Scientists have discovered a new garbage patch — this time floating in the remote, frozen reaches of the Arctic. Plastics discarded in Europe and the East Coast of North America slowly drift to a watery graveyard north of Norway, according to a new study — endangering wildlife already struggling to adapt to a changing climate.
There are obscene amounts of plastic drifting, floating, and sinking through the Earth’s oceans. Between five and 13 million metric tons entered the ocean in 2010 alone, according to a 2015 study. Plastic poses a particularly acute threat to wildlife, which can become entangled in it or eat it, causing birds, fish, and marine mammals to slowly starve.
We’ve seen evidence that plastic is making its way to the Arctic — somehow. Microplastics have been found embedded in Arctic ice cores, and photos snapped from a deep-sea Arctic observatory suggest that the amount of plastic litter sinking to the ocean floor has been increasing for more than a decade. But where that plastic is coming from is something of a mystery, because the region’s inhospitable climates had prevented a thorough survey. So in 2013, the Tara Oceans circumpolar expedition zigged and zagged around the Arctic Circle, sampling for plastic.
The expedition team came back with some good news, and some bad news. The good news was that a little more than a third of the 42 sites the expedition dragged for plastic didn’t have any. The bad news was that the expedition discovered the spot where all that plastic was accumulating: between 100 and 1200 tons were concentrated in the Greenland and Barents seas, according to a paper published today in the journal Science Advances.
“Even though the vast majority of the Arctic is fine, there’s this bullseye, there’s this hotspot of very, very polluted waters,” says study author Erik van Sebille who was at Imperial College London when this research took place, and is now at the University of Utrecht.
This garbage patch is actually on the small side compared to the infamous Pacific garbage patch, and the garbage patches in the Mediterranean. In fact, this new Arctic plastic dump only accounts for about three percent of the total plastic in our oceans. Still, it was jarring to discover so much plastic in a place considered relatively pristine, study author Andrés Cózar from the University of Cadiz in Spain told The Verge in an email. “We did not expect to find high concentrations of plastic there, so far from the populated regions and the large sources of plastic pollution,” he says.
“[Isn’t] it kind of ironic that days before Earth Day there is more demonstrated proof of widespread contamination of our plastic waste in places that are so far from the human footprint,” echoed marine ecologist Chelsea Rochman at the University of Toronto in an email to The Verge. Rochman, who was not involved in the study, added, “I think this is a great contribution to the field.”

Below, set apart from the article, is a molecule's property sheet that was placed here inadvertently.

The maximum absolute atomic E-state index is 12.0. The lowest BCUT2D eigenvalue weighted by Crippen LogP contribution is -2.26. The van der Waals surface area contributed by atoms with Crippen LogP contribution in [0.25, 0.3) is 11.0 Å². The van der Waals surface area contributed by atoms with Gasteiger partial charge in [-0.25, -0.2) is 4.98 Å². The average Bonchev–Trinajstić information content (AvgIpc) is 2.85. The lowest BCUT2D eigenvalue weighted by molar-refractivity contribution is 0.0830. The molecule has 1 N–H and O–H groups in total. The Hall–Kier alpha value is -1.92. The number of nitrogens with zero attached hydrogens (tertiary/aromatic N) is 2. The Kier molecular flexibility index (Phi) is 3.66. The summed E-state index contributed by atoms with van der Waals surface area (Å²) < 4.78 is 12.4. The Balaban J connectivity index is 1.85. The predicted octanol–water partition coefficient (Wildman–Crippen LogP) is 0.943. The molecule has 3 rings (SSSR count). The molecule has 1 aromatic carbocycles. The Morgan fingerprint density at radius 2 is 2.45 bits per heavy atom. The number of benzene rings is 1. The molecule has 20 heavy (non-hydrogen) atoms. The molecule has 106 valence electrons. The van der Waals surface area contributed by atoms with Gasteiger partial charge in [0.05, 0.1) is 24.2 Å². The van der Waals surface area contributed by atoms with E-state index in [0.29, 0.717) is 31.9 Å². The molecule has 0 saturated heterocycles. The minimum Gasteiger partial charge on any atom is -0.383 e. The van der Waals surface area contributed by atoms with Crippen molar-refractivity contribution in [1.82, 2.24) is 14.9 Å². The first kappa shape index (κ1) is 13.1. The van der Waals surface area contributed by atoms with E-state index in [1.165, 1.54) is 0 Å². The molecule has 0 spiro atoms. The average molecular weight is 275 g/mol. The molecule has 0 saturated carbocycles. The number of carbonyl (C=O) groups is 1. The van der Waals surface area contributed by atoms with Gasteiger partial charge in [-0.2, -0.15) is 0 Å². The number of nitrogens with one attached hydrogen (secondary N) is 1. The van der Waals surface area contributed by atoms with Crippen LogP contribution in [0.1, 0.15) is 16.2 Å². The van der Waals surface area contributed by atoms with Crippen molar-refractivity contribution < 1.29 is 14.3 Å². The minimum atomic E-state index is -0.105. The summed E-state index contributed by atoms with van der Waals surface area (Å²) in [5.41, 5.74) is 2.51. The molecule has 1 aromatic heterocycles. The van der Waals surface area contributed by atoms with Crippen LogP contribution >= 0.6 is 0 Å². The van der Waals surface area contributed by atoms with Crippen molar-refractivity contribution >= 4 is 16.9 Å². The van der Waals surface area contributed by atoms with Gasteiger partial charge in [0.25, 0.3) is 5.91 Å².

The results back up earlier work from other labs that examined the sea floor — so they weren’t a surprise to marine ecologist Melanie Bergmann from the Alfred Wegener Institute for Polar and Marine Research in Germany. (Bergmann was not involved in this latest study.) She told The Verge in an email that she suspects that even larger volumes of plastic have sunk beneath the surface.
The plastic probably wasn’t dumped there by local populations. The main industrial source of plastic pollution up there would be from fishing and fisheries. But the Arctic plastic was surprisingly low in fishing line compared to the Mediterranean garbage patch. And most of it had been pretty thoroughly pulverized, suggesting that the plastic had been pummeled by the ocean and fried by the sun as it migrated north from somewhere far away.
To figure out where it came from, the research team followed a flotilla of objects already drifting through the world’s oceans: satellite-tracked buoys deployed by governmental organizations like the National Oceanic and Atmospheric Adminstration (NOAA). The data these buoys produce help researchers understand ocean currents, winds, temperature, salinity — information critical to things like search and rescue operations, or oil spill cleanups.
The researchers pinpointed the plastics’ origin based on the paths these buoys followed — which suggests the plastic in the garbage patch north of Norway probably came from Europe and the East Coast of North America. It’s possible that shipping in the area — which could increase as the ice sheets continue to melt — contributes, as well. (Bergmann, who tracks sea-floor plastic accumulation, suspects that local fisheries may be contributing plastic waste as well — just that this plastic is sinking rather than floating on the surface.)
“If a plastic bottle or a plastic bag gets into the Atlantic from Europe or the East Coast of the US, that has a very good chance of ending up in the Arctic,” van Sebille says. “The problem with plastic specifically being in the Arctic is that it’s going to get into the food chain of animals that are very much under threat already, that are struggling to survive in a changing climate.”